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The average sedan has a mile of insulated wire linking its electrical gadgets, and if you tore apart a Ford, a Chevy and a Dodge you might find a hundred different types of connecting plugs.

Engineers at the Big Three automakers have concluded that that kind of complexity makes little sense, costs too much and creates too many chances for things to go wrong.On Wednesday, they announced a joint effort to simplify by developing electrical connectors that share designs from car to car and maker to maker.

"Our goal is to standardize automotive connectors, much as households and computer (manufacturers) have done," said Chuck Hurton, manager of power generation and wiring for General Motors Corp. "If your kitchen were as complex an environment (as a car) . . . you might need five adapters and a specially marked outlet just to plug in the toaster."

Hurton heads the committee that will oversee the Electrical Wiring Component Application Partnership, the latest in a growing list of joint technology ventures by GM, Ford and Chrysler Corp. under the umbrella of the U.S. Council for Automotive Research, known as USCAR.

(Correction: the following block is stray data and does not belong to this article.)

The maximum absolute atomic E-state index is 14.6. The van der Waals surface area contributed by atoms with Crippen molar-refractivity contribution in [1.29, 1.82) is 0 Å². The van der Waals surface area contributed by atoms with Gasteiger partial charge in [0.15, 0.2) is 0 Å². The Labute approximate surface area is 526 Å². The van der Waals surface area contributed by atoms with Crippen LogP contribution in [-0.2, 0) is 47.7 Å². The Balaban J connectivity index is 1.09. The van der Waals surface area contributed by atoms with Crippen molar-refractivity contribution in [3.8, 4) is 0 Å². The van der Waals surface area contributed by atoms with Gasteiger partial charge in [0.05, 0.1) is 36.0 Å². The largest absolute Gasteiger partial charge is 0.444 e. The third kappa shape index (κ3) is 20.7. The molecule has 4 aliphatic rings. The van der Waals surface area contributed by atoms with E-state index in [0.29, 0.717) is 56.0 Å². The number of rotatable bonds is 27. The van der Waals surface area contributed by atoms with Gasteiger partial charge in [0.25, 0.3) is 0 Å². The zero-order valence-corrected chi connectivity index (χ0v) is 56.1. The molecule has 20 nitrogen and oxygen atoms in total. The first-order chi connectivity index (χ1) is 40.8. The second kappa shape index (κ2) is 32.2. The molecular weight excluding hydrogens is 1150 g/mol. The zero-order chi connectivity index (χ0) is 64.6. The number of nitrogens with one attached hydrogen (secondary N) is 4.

By 2009, the wiring consortium hopes to develop standards for vehicle electrical parts that would trim the number of connector designs to 10 or fewer from more than 100 today.

That would make electrical systems cheaper, easier to put together, less likely to fail and easier to fix, the engineers said. Dealers and repair shops would have less inventory to manage. The improvements also might help the Big Three compete with the Japanese.

"They seem to have more commonality among their connector systems than we do," said Frank Povilaitis, manager of Chrysler's electrical systems department.

GM, Ford and Chrysler initially will spend $750,000 a year on the connector project, each assigning two full-time engineers to work at a development center in Dearborn.

Japanese and other non-domestic automakers aren't part of USCAR, so their resources won't be part of the pool that pursues the new technology.

That's a view not universally shared.

"We think it would be best for the industry as a whole (for USCAR) to seek input from other manufacturers," said Frederick Standish, a Nissan spokesman who listened to the news conference announcing the connector consortium.